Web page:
Suffolk DA, families calling for harsher hit-and-run penalties

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01/20/2015 4:00 PM |
Melanie Stafford speaks at a press conference in Hauppauge Tuesday with Suffolk County District Attorney Thomas Spota (far right), state Senator John Flanagan (second from right) and family members of hit-and-run victims. Ms. Stafford's uncle was killed in 2012 while crossing the street in downtown Riverhead. (Credit: Jen Nuzzo)

Melanie Stafford speaks at a press conference in Hauppauge Tuesday with Suffolk County District Attorney Thomas Spota (far right), state Senator John Flanagan (second from right) and family members of hit-and-run victims. Ms. Stafford’s uncle was killed in 2012 while crossing the street in downtown Riverhead. (Credit: Jen Nuzzo)

Suffolk County District Attorney Thomas Spota and the families of hit-and-run victims are calling on state lawmakers to increase penalties for those convicted of fleeing the scene of a fatal accident.

Mr. Spota and members of several families, including a relative of Scott Wayte — the Brookhaven man who was struck and killed in 2012 while crossing East Main Street in downtown Riverhead — held a press conference in Hauppauge Tuesday, saying they want the state to increase the maxiumn sentence for fatal hit-and-run crimes from seven years to 15 years in prison. 

They’re also requesting that aggravated vehicular homicides, which are currently considered nonviolent felonies, be upgraded to violent felony charges.

Citing an “epidemic” of hit-and-runs, authorities say current laws incentivize drivers who are under the influence to flee accidents that seriously injure or kill, because the charges for running from a fatal crash are less severe than those faced by drivers who stay.

There have been 58 serious or fatal hit-and-run incidents in Suffolk County in the last three years, Mr. Spota said, and tougher penalties are needed to deter future accidents — and keep offenders off the road longer.

“If you burglarize a home in the middle of the night, don’t hurt anybody and take a TV,” Mr. Spota explained, “you get more time in jail than you’d get for aggravated vehicular homicide crimes.”

Last year, the state Senate approved legislation calling for stiffer penalties. A last-minute bill addressing the same issue was also pushed through the Assembly, but the two bills couldn’t be reconciled before the legislative session ended.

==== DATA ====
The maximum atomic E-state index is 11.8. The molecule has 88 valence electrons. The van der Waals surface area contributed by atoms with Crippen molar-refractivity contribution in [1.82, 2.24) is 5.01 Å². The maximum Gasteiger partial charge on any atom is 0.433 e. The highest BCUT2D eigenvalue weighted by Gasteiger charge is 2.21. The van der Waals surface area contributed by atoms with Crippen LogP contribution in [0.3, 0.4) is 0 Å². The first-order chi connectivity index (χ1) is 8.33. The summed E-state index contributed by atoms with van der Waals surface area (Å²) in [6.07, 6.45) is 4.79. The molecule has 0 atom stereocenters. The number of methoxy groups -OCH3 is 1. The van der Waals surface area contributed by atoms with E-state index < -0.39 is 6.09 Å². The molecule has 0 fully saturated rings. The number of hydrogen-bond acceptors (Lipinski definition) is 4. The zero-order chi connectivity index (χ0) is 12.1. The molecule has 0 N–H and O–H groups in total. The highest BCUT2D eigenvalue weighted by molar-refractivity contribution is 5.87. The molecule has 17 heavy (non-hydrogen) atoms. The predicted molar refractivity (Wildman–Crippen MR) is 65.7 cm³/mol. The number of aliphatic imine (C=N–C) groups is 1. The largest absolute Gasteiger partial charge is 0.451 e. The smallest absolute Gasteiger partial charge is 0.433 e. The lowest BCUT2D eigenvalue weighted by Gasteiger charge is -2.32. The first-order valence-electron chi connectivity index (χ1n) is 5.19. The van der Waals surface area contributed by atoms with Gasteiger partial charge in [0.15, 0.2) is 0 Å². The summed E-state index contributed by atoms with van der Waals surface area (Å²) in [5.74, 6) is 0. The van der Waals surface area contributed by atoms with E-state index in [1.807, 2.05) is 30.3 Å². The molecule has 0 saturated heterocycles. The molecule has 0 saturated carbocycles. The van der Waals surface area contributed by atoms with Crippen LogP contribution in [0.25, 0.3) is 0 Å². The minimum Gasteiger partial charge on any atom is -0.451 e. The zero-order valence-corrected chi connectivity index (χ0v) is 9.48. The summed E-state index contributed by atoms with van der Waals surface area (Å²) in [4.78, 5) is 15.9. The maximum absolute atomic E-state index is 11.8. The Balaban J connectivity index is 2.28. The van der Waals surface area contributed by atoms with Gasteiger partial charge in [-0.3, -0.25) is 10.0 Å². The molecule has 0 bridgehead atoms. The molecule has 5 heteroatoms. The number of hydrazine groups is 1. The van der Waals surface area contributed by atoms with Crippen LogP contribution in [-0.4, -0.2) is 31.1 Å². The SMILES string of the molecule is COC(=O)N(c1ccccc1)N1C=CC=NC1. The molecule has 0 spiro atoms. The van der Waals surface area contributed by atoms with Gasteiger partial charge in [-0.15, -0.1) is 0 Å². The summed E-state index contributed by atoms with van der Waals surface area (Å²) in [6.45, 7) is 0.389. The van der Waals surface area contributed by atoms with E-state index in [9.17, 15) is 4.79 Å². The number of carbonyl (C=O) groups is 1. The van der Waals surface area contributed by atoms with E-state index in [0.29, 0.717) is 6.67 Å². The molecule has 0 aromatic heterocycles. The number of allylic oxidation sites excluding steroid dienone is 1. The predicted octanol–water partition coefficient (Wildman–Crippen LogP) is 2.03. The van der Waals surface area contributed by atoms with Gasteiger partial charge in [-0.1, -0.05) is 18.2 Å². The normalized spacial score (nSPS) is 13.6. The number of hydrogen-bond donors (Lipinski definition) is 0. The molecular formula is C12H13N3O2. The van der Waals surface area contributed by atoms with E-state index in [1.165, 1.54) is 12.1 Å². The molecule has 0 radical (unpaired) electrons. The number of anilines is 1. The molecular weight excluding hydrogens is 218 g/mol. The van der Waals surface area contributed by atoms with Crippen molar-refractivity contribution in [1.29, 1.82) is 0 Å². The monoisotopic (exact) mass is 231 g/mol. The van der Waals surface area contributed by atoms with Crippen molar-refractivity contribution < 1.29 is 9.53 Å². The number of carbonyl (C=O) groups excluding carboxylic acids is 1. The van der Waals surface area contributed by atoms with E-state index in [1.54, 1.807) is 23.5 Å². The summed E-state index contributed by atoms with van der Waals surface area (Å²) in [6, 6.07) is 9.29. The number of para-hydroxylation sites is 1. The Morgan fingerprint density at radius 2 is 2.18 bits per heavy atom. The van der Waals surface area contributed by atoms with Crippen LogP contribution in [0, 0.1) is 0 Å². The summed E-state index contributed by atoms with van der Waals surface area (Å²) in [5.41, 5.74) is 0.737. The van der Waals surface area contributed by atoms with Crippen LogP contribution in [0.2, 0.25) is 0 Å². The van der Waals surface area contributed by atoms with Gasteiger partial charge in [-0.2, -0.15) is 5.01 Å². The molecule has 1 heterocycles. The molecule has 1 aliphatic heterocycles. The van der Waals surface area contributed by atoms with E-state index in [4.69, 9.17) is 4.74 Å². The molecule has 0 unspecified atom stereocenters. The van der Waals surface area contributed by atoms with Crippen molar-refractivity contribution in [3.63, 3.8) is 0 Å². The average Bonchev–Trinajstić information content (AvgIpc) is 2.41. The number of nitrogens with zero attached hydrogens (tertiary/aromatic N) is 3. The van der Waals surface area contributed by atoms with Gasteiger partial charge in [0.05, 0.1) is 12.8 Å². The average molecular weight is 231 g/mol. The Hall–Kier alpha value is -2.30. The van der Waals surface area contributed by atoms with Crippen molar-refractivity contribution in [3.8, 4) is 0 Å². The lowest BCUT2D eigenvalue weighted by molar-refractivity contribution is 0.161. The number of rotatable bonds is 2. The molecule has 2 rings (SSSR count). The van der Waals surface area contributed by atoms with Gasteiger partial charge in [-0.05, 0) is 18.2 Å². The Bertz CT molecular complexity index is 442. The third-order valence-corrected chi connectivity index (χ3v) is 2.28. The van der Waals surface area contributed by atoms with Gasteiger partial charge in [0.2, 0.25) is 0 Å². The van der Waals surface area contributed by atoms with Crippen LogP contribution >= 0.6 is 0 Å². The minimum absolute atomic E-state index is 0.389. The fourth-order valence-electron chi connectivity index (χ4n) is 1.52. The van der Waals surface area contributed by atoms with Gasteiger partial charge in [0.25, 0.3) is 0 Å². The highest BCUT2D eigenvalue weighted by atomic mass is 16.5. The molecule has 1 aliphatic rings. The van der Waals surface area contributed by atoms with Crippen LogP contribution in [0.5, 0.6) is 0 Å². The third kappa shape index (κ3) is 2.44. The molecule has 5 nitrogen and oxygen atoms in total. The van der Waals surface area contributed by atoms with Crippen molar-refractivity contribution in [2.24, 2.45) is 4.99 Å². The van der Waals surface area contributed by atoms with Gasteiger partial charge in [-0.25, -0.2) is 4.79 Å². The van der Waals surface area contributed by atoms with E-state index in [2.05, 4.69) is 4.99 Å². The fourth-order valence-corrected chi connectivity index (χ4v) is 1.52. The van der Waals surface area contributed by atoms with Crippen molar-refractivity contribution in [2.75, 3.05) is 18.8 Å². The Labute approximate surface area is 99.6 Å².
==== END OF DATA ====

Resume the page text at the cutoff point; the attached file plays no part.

North Fork Assemblyman Anthony Palumbo (R-New Suffolk) co-sponsored an unsuccessful bill last year to increase hit-and-run penalties to up to 15 years in prison. This year, he said, he’s confident both houses will create a comprehensive bill for Gov. Andrew Cuomo to sign.

A lack of public transportation is one underlying cause for drunk driving and hit-and-run accidents on Long Island, he said.

Mr. Palumbo also said he believes the leadership of the Democrat-controlled Assembly has contributed to a delay in implementing stiffer penalties by focusing instead on rehabilitation and social programs for offenders.

This year could be different, he said, because more lawmakers from both parties are working together to draft stricter laws.

“It’s reaching crisis level on Long Island,” Mr. Palumbo said of hit-and-run accidents. “It’s a loophole in the law we need to close immediately.”

The drivers in most of the area’s recent fatal hit-and-runs — including the crash that killed Jamesport father James Callaghan last January — haven’t been caught.

The man who killed Mr. Wayte — Joseph Plummer, a convicted felon from Middle Island — was sentenced in July 2013 to two to six years in prison after pleading guilty to leaving the scene of a motor vehicle accident involving the death of a pedestrian.

According to the New York State Division of Parole website, he was denied parole on Aug. 5, 2014. His conditional release date is Dec. 30, 2016, and the longest he’ll stay in prison is until Dec. 30, 2018.

Mr. Wayte’s niece, Melanie Stafford of Blue Point, attended Tuesday’s press conference and said she’ll continue to rally support until the current laws are changed.

“[Mr. Plummer is] as guilty as someone can be of killing somebody and having absolutely no remorse for what he did by choosing to drive away at that time,” Ms. Stafford said. “He will be walking among us in a year and a half or so and has the potential to do the same thing to somebody else’s family.”

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